8 Lessons Learnt in Rugby
In the Scrum with Ben Tarr
Banging heads (and most other body parts) doesn't usually make for an intelligence uplift. Doing it repeatedly - let alone for a living - makes at least my mother wonder if there isn't an affirmative downward spiral being clearly demonstrated.
Towards disproving this - with a bit of spare time on my hands following the season suspension, I spent the past week talking to a bunch of the guys about the pros and cons of playing rugby. Roommate Matthew Harmon - currently sporting 10 stitches to his lip - pointed to my 12 forehead stitches and muttered that at least one 'con' was a decided dampening of any career development prospects of strutting the catwalks of New York and Milan fashion week anytime soon. Or ever. Free beer however was a possible offset as lesson learned 1 - if you are going to throw a big looping 'hospital pass'* that exposes your teammates unprotected rib cage -you better be prepared to sponsor him at the bar following the match.
Lesson 2 is the importance of super securing your shorts drawstring or wearing suitable compression wear underneath while partaking in rugby. I will never forget the day that a teammate heroically carried two defenders over the line to score the winning try. The defenders were hanging on for dear life as he used his brute strength to carry them over. Unfortunately, they were hanging on by his shorts/underpants - which ended up around his ankles. Nonetheless - with a hugely limited stride (approximately one foot) he pumped his legs the last few remaining yards to fall over the line and score the try. Never have I known another man to regret scoring the match winning play in any sport quite like him. All my mates enjoy telling this story in much more vivid detail, especially in his presence.
On a slightly more serious note, essential learning all players better taken on board sooner (the' easy way') or later (the 'hard way') is Lesson 3: show respect for those in authority. Unlike in many sports, abusing the referee is easily the fastest way to get a yellow (or red) card and an all-expenses paid trip to the sin bin (or out of the game entirely.).
If you watch TV match coverage, you will notice around the world that players always address the referee as 'Sir' or 'Ma'am'. For Southerners who come by awesome manners naturally - tangential lesson learned: stand in awe of all Southern Mamas - this may not seem a big thing: In the sporting world though this is sadly pretty rare as vocabulary runs. So - Lesson 4: while you may be genuinely interested, it is never a good idea to ask the referee during the game what remuneration scheme the opposition has in place for him.
In playing the game the importance of patience is Lesson 5. Many liken rugby to a game of chess. Build pressure, win each collision, execute assignments and eventually the points will come. However, games can often be broken by silly penalties or a mistake which sees you put deep in your own half defending your line - with a man or two in that 'sin bin'. Discipline and patience win matches; justifiable temper flares or negativity doesn't.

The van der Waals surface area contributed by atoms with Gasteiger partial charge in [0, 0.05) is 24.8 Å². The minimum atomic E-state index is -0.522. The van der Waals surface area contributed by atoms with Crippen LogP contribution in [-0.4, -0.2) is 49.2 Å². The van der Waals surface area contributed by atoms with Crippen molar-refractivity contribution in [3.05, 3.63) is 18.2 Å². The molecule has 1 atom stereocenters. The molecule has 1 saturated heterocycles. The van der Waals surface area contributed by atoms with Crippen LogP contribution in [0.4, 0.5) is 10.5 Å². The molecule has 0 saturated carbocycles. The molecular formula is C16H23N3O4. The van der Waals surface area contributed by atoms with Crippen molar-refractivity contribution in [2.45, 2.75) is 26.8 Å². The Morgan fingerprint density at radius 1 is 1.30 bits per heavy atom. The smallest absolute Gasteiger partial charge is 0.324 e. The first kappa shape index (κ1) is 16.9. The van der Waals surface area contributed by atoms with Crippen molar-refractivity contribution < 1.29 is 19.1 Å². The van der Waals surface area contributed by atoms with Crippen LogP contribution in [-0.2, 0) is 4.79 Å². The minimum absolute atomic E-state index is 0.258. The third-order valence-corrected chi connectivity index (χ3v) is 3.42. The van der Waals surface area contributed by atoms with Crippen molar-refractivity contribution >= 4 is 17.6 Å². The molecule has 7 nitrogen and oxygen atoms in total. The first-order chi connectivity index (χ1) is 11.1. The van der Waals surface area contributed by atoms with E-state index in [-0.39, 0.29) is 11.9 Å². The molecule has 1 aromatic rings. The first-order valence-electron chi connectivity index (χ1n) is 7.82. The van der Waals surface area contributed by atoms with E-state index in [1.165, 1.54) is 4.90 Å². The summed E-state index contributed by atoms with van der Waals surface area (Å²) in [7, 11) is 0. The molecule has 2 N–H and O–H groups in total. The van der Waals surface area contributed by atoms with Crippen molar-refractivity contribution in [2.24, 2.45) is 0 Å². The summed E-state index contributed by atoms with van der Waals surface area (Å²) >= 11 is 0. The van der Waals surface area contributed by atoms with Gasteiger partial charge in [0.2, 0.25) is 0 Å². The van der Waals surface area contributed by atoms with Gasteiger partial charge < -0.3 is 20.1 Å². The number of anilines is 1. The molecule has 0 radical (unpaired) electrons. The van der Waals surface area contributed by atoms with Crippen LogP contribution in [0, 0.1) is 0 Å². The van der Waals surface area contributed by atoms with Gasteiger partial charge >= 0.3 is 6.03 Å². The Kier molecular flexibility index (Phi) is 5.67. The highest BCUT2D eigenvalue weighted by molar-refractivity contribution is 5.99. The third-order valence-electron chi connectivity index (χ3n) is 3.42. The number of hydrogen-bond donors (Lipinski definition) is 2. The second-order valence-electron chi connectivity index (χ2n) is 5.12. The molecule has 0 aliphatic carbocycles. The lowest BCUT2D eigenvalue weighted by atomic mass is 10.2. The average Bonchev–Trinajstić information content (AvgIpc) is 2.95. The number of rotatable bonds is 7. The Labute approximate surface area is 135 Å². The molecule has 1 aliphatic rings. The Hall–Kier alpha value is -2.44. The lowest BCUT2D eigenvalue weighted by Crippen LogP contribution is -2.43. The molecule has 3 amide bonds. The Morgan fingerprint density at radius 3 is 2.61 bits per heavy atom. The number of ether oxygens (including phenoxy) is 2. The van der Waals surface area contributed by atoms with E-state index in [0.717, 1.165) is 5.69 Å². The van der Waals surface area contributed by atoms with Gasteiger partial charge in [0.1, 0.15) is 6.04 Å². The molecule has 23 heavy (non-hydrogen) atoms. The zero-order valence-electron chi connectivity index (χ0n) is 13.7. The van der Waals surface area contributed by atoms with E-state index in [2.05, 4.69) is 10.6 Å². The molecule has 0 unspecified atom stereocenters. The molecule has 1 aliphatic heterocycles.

Building off my article last week, sportsmanship and teamwork learned through playing the game come in as lesson 6. Like the real world, rugby doesn't have any padding! Things can get heated and physical out on the field, so being prepared to be on the receiving side of a few cheap shots along the way goes with the territory. Letting them slow you down or lose focus on your goals risks short-changing not only your own game plan but your team's.
Lesson 7: Learn to be humble and respect your teammates. If you don't come to terms with this, you won't fit in - and won't enjoy all that rugby has to offer. It really pays to be self-aware and cognisant of your own behaviour in this respect. This is because your teammates may not necessarily say anything around minor indiscretions, but you can rest assured they are plotting your demise at the end of season Kangaroo Court.
The last lesson? Success in life comes through playing with passion. If you were able to watch the Rugby World Cup you would have seen Japan reach the Quarter finals for the first time in their history - and you know what I am talking about. They defeated Ireland, Scotland, Samoa and Russia. Three of those teams arguably were comprised of many more star players and were hugely favoured by the bookies. To say the way they played was inspiring would be an understatement. Outsized and outgunned they just got to work and left absolutely nothing out on the field. Rugby is a unique game in that quite often if there is enough heart and passion across the 15 guys on the field - that is enough to see the underdog win. No one has ever accused New Orleanians of lacking passion, so that's why I know that we aren't done just yet this season. Scars and all.
On behalf of the team we wish you and your families all the very best amidst the pandemic. We are exercising rule 5 and using this time wisely, resting the bodies, regrouping, and making sure that when the season recommences - we pick back up right where we left off!
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Major League Rugby Stories from March 16, 2020
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